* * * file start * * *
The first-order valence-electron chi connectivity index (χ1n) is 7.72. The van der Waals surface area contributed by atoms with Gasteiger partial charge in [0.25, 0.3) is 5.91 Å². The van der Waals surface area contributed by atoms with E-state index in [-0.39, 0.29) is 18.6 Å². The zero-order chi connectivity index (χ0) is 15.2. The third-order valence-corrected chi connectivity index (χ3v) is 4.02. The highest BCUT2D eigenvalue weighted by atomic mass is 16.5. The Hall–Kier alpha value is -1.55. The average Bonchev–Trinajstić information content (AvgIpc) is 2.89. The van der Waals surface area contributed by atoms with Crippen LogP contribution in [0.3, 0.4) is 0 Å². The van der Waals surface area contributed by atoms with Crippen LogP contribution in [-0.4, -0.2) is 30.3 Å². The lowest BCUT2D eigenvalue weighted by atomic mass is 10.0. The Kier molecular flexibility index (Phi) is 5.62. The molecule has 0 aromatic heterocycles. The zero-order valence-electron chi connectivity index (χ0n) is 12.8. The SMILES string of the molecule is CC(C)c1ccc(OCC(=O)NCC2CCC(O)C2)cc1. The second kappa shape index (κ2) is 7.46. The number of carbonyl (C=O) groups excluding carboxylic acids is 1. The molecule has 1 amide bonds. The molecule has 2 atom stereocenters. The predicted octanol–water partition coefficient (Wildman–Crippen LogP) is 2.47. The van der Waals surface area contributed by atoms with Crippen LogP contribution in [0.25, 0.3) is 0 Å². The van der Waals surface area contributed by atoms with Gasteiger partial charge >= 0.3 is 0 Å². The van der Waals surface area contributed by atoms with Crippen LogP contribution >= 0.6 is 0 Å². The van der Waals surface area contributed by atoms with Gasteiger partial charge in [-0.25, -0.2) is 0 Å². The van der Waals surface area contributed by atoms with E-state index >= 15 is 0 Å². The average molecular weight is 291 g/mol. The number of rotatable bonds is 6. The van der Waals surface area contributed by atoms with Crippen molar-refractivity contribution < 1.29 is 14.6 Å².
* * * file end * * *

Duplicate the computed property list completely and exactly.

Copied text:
The first-order valence-electron chi connectivity index (χ1n) is 7.72. The van der Waals surface area contributed by atoms with Gasteiger partial charge in [0.25, 0.3) is 5.91 Å². The van der Waals surface area contributed by atoms with E-state index in [-0.39, 0.29) is 18.6 Å². The zero-order chi connectivity index (χ0) is 15.2. The third-order valence-corrected chi connectivity index (χ3v) is 4.02. The highest BCUT2D eigenvalue weighted by atomic mass is 16.5. The Hall–Kier alpha value is -1.55. The average Bonchev–Trinajstić information content (AvgIpc) is 2.89. The van der Waals surface area contributed by atoms with Crippen LogP contribution in [0.3, 0.4) is 0 Å². The van der Waals surface area contributed by atoms with Crippen LogP contribution in [-0.4, -0.2) is 30.3 Å². The lowest BCUT2D eigenvalue weighted by atomic mass is 10.0. The Kier molecular flexibility index (Phi) is 5.62. The molecule has 0 aromatic heterocycles. The zero-order valence-electron chi connectivity index (χ0n) is 12.8. The SMILES string of the molecule is CC(C)c1ccc(OCC(=O)NCC2CCC(O)C2)cc1. The second kappa shape index (κ2) is 7.46. The number of carbonyl (C=O) groups excluding carboxylic acids is 1. The molecule has 1 amide bonds. The molecule has 2 atom stereocenters. The predicted octanol–water partition coefficient (Wildman–Crippen LogP) is 2.47. The van der Waals surface area contributed by atoms with Crippen LogP contribution in [0.25, 0.3) is 0 Å². The van der Waals surface area contributed by atoms with Gasteiger partial charge >= 0.3 is 0 Å². The van der Waals surface area contributed by atoms with Crippen LogP contribution >= 0.6 is 0 Å². The van der Waals surface area contributed by atoms with Gasteiger partial charge in [-0.25, -0.2) is 0 Å². The van der Waals surface area contributed by atoms with E-state index >= 15 is 0 Å². The average molecular weight is 291 g/mol. The number of rotatable bonds is 6. The van der Waals surface area contributed by atoms with Crippen molar-refractivity contribution < 1.29 is 14.6 Å².